6. Conclusions

In this paper, an RUL prediction method for Li-ion batteries based on the combination of deep learning and soft-sensing is presented and described in detail. For this purpose, an indirect HI is extracted from the monitoring data of the charging area, which can reflect the performance degradation instead of capacity. At the same time, the GRU NN was trained on the basis of various historical data sets to learn the long-term dependencies. For verification and validation, several experiments were created and presented using the real NASA Li-ion battery data set. This leads to precise results for SOH estimation and accurate results for long-term RUL prediction trends. In reality, the variable loads of actual user charging on the battery are one of the main challenges. In the future, the presented method will be validated with more practical measured data and compared with further time-series methods. In addition, the prediction accuracy will be improved by incorporating more of the existing historical data from the current battery.

Author Contributions

Conceptualization, S.M.H. and C.D.K.; Formal analysis, S.M.H.; Methodology, S.M.H.; Software, S.M.H.; Supervision, C.D.K.; Validation, S.M.H. and C.D.K.; Visualization, S.M.H.; Writing—original draft, S.M.H.; Writing—review and editing, C.D.K. All authors have read and agreed to the published version of the manuscript.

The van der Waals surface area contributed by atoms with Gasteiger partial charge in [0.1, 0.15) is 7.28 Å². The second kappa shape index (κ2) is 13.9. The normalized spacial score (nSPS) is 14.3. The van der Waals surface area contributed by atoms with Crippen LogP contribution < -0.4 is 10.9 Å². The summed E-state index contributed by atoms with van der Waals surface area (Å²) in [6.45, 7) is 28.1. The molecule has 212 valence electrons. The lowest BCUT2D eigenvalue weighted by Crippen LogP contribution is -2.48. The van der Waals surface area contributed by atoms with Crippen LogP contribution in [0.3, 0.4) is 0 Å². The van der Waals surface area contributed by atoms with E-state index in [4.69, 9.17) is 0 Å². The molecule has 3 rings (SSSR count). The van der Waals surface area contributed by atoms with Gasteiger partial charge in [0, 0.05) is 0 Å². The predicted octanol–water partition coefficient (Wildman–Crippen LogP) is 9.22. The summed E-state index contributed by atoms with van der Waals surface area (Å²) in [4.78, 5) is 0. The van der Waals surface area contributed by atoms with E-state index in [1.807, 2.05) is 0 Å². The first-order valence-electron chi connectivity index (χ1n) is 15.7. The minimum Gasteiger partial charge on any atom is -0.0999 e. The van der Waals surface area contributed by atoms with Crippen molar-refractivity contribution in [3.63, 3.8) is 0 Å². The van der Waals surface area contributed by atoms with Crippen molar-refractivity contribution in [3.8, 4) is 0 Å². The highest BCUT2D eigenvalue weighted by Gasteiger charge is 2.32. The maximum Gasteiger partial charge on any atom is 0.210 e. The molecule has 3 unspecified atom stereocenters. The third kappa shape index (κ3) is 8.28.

This research received no external funding.

Institutional Review Board Statement

Not applicable.

Informed Consent Statement

Not applicable.


The authors would like to thank the reviewers and the editor for their comments and suggestions that helped to improve the paper significantly. The authors thank Hans Willi Langenbahn, the Dean of the Faculty of Process Engineering, Energy and Mechanical Systems of Technische Hochschule Köln, for financial assistance in publishing our research paper.

Conflicts of Interest

The authors declare no conflict of interest.


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Figure 1. The architecture of the proposed GRU NN.
Figure 1. The architecture of the proposed GRU NN.
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Figure 2. The charge voltage and charge current curves for different cycles.
Figure 2. The charge voltage and charge current curves for different cycles.
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Figure 3. The charge voltage and charge current curves for Cycle 10.
Figure 3. The charge voltage and charge current curves for Cycle 10.
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Figure 4. The constant current charge time for all cycles for the four batteries.